Saturday, December 15, 2007


ROMANS 11: 33-36; DEUTERONOMY 32: 3-4
In all things we must acknowledge the Sovereignty of God. We must remember that His nature is love, wisdom, knowledge, truth, justice, and power. We do not have access to all the facts. Therefore, we must trust His wisdom and His power. Even when it seems that everything has gone sour or has fallen apart, we must remember that God is still on the throne now just as He has been throughout history. Though now we see as through a glass very dimly, someday we will be given the divine perspective. We will understand then with great clarity that truly He does all things well. We have every reason to stand in faith and hope. For our God is the God who works all things after the counsel of His own will and who causes all things to work together for good to those who love him.

LUKE 23: 38-43; 24: 21; Matthew 27: 63
It seems that a criminal was the only one not suffering from "disillusionment" when Jesus was hanging on the cross. Because of the complexities, contradictions, enigmas, and anomalies of life, those with the most knowledge may face the greatest temptation to disillusionment. Those who know the truth also have the highest expectations and may have great difficulty during the testing. During the times that press toward disillusionment they will say, along with the two on the road to Emmaus, "We were hoping that it was He who was going to redeem Israel" (Luke 24: 21). This is why it is important for the heart to be fixed in God as the mind gains knowledge. With knowledge comes responsibility and a need to be rooted and grounded in faith. The writer of Ecclesiastes says that Wisdom and knowledge produce sorrow. They do this by revealing how much everything is out of plumb. Truth causes the wise man to see how crooked we've made the road and the wall.

The word that brings faith can also produce disillusionment if it is not believed when the testing comes. The disciples had heard the truth of the resurrection many times, but the crucifixion still caught them off guard. Who knows what their thoughts were during those dark hours! Some like Mary may have pondered the situation in pain and perplexity. Others, echoing the thoughts of the two Emmaus Road disciples, may have thought, "We had been hoping that He was the One." There was one man, however, a criminal hanging on the cross beside Jesus, who had no previous access to the truth. Hanging there near death and seeing Jesus near death he looked above Jesus' head and saw a piece of wood on which the Romans had written in mockery, "This is the king of the Jews." Those words, though placed there in mockery, were nonetheless the truth, and, being touched by the finger of God, became the word of God to this dying man's heart. He turned to Jesus and said, "Lord, remember me when you come into your kingdom." God used the unbelieving Romans to speak His word to a dying thief.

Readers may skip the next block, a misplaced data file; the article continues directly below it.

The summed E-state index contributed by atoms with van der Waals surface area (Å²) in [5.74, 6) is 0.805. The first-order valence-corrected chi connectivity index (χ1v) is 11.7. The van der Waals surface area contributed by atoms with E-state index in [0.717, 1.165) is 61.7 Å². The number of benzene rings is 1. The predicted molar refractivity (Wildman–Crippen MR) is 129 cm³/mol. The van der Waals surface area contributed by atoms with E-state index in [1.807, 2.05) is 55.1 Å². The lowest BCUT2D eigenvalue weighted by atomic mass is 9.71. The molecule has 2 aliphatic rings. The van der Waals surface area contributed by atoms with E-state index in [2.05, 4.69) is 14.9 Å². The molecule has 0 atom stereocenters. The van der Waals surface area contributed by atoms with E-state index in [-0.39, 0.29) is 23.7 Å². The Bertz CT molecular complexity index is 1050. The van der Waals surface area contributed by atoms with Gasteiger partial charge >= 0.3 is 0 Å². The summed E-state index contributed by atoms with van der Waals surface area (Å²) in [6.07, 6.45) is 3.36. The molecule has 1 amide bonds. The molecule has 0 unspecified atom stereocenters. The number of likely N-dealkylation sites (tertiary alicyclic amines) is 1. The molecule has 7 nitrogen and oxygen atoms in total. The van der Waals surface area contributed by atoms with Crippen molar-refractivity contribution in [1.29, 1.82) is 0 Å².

Christians should learn a lesson. Don't allow the dark times to cause you to cast aside the truth. While you are tossing it away, some miserable and destitute soul may pick it up like the homeless man who finds a diamond in the garbage can. Don't drop your truth when you face Calvary. Cling to it and cry out to the Lord, "Remember me as Your kingdom comes."
It is also interesting to note that while the disciples had temporarily forgotten Jesus' words about the resurrection, the Pharisees had not. As the disciples scattered in confusion, the Pharisees went to the Romans saying, "Put a guard at the tomb because that man said that he would rise again on the third day." (Matthew 27: 63)

"according to the eternal purpose which He accomplished in Christ Jesus our Lord."
Ephesians 3: 11.
"continue in the faith steadfast ... not moved away from the hope of the gospel which you heard..." Colosians 1: 23.

Seeing so many things that could discourage us and seeing the failures of God's people we are tempted to lose heart and faith and to think that there is no use trying. We have seen what we thought were the wrong people succeeding and the wrong people failing. Like John the Baptist we have seen the glory and said, "Behold! The Lamb of God!" Then we have sat in our "prison cells" and said, "Are you the one or do we look for another? Did I miss it?"

We have stood on the mountain top and cried out, "This is it!" And we have crawled on the valley floor crying, "Where did it go?" We have said, "Lord, I'll never leave you nor forsake you" and later denied Him before the rooster crowed. We have slept while others were in their Gethsemanes. We have had friends walk into our Gethsemanes and betray us with a kiss. We have seen churches fly and churches fall. We have been in the processes of God and were not sure whether we were being pruned or stripped, whether we were being purged and refined or burned and rejected. In our attempts at obedience we have at times stepped out in faith not sure whether we were stepping up or stepping off. We have been asleep in the boat during the storm and did not know whether to stand up and say, "Peace! Be still!" or whether to ask someone to throw us overboard to the whale.